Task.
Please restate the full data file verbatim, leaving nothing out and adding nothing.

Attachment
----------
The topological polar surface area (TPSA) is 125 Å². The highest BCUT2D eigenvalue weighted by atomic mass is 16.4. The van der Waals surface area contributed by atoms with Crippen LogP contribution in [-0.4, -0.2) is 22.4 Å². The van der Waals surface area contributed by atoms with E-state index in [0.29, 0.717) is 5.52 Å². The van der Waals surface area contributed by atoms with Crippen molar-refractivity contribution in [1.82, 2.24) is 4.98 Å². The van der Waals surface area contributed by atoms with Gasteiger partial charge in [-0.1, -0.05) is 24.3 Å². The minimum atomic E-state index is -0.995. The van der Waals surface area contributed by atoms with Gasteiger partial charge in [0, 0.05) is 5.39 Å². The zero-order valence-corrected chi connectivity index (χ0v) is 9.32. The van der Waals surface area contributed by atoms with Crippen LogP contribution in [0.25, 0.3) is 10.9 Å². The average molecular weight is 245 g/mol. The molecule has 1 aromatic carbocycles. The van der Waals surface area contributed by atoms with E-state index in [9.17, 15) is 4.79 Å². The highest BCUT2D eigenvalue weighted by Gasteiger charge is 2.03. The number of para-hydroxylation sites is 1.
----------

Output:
The topological polar surface area (TPSA) is 125 Å². The highest BCUT2D eigenvalue weighted by atomic mass is 16.4. The van der Waals surface area contributed by atoms with Crippen LogP contribution in [-0.4, -0.2) is 22.4 Å². The van der Waals surface area contributed by atoms with E-state index in [0.29, 0.717) is 5.52 Å². The van der Waals surface area contributed by atoms with Crippen molar-refractivity contribution in [1.82, 2.24) is 4.98 Å². The van der Waals surface area contributed by atoms with Gasteiger partial charge in [-0.1, -0.05) is 24.3 Å². The minimum atomic E-state index is -0.995. The van der Waals surface area contributed by atoms with Gasteiger partial charge in [0, 0.05) is 5.39 Å². The zero-order valence-corrected chi connectivity index (χ0v) is 9.32. The van der Waals surface area contributed by atoms with Crippen LogP contribution in [0.25, 0.3) is 10.9 Å². The average molecular weight is 245 g/mol. The molecule has 1 aromatic carbocycles. The van der Waals surface area contributed by atoms with E-state index in [9.17, 15) is 4.79 Å². The highest BCUT2D eigenvalue weighted by Gasteiger charge is 2.03. The number of para-hydroxylation sites is 1.